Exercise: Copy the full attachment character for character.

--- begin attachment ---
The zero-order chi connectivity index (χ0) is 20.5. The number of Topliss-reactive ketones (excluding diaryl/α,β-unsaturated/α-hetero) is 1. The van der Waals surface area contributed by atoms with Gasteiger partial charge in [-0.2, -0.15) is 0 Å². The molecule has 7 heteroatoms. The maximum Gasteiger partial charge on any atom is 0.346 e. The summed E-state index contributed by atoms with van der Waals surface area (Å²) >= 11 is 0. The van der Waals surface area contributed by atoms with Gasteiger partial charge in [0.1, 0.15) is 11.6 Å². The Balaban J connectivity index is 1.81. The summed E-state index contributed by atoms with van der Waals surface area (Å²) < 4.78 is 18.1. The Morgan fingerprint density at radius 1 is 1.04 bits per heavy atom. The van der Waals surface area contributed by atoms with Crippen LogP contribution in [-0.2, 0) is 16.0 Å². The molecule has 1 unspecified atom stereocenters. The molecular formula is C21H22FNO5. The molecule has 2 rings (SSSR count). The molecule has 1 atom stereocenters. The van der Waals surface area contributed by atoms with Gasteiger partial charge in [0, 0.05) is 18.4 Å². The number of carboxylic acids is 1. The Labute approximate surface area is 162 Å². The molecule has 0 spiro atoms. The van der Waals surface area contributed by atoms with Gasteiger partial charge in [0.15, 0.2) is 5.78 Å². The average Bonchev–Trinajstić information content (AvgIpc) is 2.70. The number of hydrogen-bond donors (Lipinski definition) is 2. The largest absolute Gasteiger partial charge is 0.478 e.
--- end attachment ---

The zero-order chi connectivity index (χ0) is 20.5. The number of Topliss-reactive ketones (excluding diaryl/α,β-unsaturated/α-hetero) is 1. The van der Waals surface area contributed by atoms with Gasteiger partial charge in [-0.2, -0.15) is 0 Å². The molecule has 7 heteroatoms. The maximum Gasteiger partial charge on any atom is 0.346 e. The summed E-state index contributed by atoms with van der Waals surface area (Å²) >= 11 is 0. The van der Waals surface area contributed by atoms with Gasteiger partial charge in [0.1, 0.15) is 11.6 Å². The Balaban J connectivity index is 1.81. The summed E-state index contributed by atoms with van der Waals surface area (Å²) < 4.78 is 18.1. The Morgan fingerprint density at radius 1 is 1.04 bits per heavy atom. The van der Waals surface area contributed by atoms with Crippen LogP contribution in [-0.2, 0) is 16.0 Å². The molecule has 1 unspecified atom stereocenters. The molecular formula is C21H22FNO5. The molecule has 2 rings (SSSR count). The molecule has 1 atom stereocenters. The van der Waals surface area contributed by atoms with Gasteiger partial charge in [0, 0.05) is 18.4 Å². The number of carboxylic acids is 1. The Labute approximate surface area is 162 Å². The molecule has 0 spiro atoms. The van der Waals surface area contributed by atoms with Gasteiger partial charge in [0.15, 0.2) is 5.78 Å². The average Bonchev–Trinajstić information content (AvgIpc) is 2.70. The number of hydrogen-bond donors (Lipinski definition) is 2. The largest absolute Gasteiger partial charge is 0.478 e.